Talking To Your Kids About War

[twitter]We don’t have the tv news on as much as we used to in our home. Not much happens in that show that a 6 and 3 year old need to know.

Still, there are reminders of the bad that happens in the world that they understand. November 11, Remembrance Day in Canada, with its poppies and ceremonies is something the boys are starting to ask about.

They have assemblies at school, and they know that we wear a poppy. They know that soldiers go to war with tanks and guns and planes and boats and people die. They don’t know much more than that.

We do Remembrance Day in Canada because we are embarrassed that it had to come to that. We mourn the loss of the soldiers, but are thankful for the greater good their sacrifice afforded. Lest we forget is about remembering the horrors of war and never letting it happen again.

The US narrative is more akin to “Team America F– Yeah!”

A recent post at got my ire up about the whole talking to your kids about war thing as a mom wrote about how her toddler snuggles with toy guns in bed and is learning about being a good soldier. Yes, her husband is in the military, so it’s part of their family story, but the comments on the article are what really made me upset.

“I am thankful to you for raising your boy to be a man,” wrote Dawn Holmes.

Does this mean I am not a man if I a) don’t like guns b) don’t have them in my home c) discourage my kids from pointing and shooting at friends?

I sure as hell hope not. No guns, thanks. No war. No soldiers. Respect to those who did it, but the world would be a better place with less of it.

An article in the Globe and Mail articulated my feelings on the subject of hero worship and war perfectly.

For those of us who marked Remembrance Day as schoolchildren in the last century, this was a simple matter: “Never again.” We were standing for fellow Canadians who had suffered the horrors of war. Soldiers were victims.

Our schools would invite veterans of the two world wars and Korea, many of whom had been drafted as teenagers, and as we sat cross-legged, they would tell us of mustard gas, flame throwers, dead children, firebombing campaigns, dysentery, terror, loss and shame. And also about the grave and unfortunate necessity of their deeds. The feeling was near-unanimous: We had scarred a generation with the gashes of war, and we should avoid doing so again. War was tragedy.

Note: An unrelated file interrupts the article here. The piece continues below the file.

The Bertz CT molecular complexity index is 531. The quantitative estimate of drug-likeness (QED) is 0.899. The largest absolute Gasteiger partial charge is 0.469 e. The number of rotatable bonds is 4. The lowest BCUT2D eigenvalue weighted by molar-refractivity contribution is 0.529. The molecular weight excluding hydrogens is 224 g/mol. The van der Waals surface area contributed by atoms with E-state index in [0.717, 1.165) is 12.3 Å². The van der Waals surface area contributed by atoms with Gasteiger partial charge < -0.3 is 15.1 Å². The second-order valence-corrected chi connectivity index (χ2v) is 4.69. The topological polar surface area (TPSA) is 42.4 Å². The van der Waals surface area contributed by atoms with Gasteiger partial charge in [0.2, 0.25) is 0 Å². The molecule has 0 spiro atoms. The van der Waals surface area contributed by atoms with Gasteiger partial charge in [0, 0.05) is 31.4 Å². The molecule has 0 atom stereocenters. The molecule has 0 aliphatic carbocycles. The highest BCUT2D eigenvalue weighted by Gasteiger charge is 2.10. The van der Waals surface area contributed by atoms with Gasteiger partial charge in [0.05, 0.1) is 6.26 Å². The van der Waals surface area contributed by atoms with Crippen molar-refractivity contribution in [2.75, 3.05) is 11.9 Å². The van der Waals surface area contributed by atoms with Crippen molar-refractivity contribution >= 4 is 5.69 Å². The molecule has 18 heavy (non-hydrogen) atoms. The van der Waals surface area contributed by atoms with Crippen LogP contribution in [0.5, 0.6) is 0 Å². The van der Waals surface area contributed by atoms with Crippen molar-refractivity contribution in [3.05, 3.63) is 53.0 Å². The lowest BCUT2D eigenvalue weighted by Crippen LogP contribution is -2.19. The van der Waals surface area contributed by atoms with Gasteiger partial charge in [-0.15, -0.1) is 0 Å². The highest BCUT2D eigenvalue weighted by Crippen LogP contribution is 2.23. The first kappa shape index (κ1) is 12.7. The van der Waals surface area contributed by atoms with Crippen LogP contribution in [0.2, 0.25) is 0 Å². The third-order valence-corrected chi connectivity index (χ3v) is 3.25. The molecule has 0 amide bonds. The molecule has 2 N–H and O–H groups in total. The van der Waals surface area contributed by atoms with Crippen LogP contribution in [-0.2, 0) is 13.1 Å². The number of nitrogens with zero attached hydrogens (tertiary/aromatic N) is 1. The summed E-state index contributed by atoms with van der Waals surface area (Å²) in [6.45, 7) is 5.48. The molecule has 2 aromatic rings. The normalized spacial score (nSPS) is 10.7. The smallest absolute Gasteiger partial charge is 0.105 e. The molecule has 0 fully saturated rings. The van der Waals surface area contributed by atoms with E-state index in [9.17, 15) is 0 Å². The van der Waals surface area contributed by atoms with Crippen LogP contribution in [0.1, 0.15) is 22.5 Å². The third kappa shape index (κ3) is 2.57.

[Globe and Mail]

battalion park calgary

War is nothing to be proud of, frankly.

So, this Remembrance Day, I took the boys to Battalion Park for the 3rd consecutive year. It was a huge training camp for the soldiers during wartime and features their regiment numbers permanently on the hillside. We take the steps down to the memorial monument, stopping to look at the historical pictures along the way.

Then, when we got to the bottom, I showed them the picture of my grandfather in his Navy uniform. I talked about how he was on the HMCS Oakville and ran up and down the coast watching for bad guys. I told the story of my great grandfather as a part of the forces in WWI that liberated Jerusalem and showed them a picture of him on a camel in Cairo at the foot of the Sphynx.

I tell them that Remembrance Day is to stop and think about the bad things that happen during war so we remember to never let it happen again. That’s why we wear the poppies.

As I was flipping through my phone trying to find a NFB video about my grandfather’s boat, the boys noticed the flags at the monument and broke into O Canada.

It was beautiful.

Then they put their poppies on the monument and asked that I start a video to send to their great grandfather.

At 3 and 6, my boys understand what it means to be a man, frankly. To show humble respect to those who have gone before us and to vow never to make the same mistakes.

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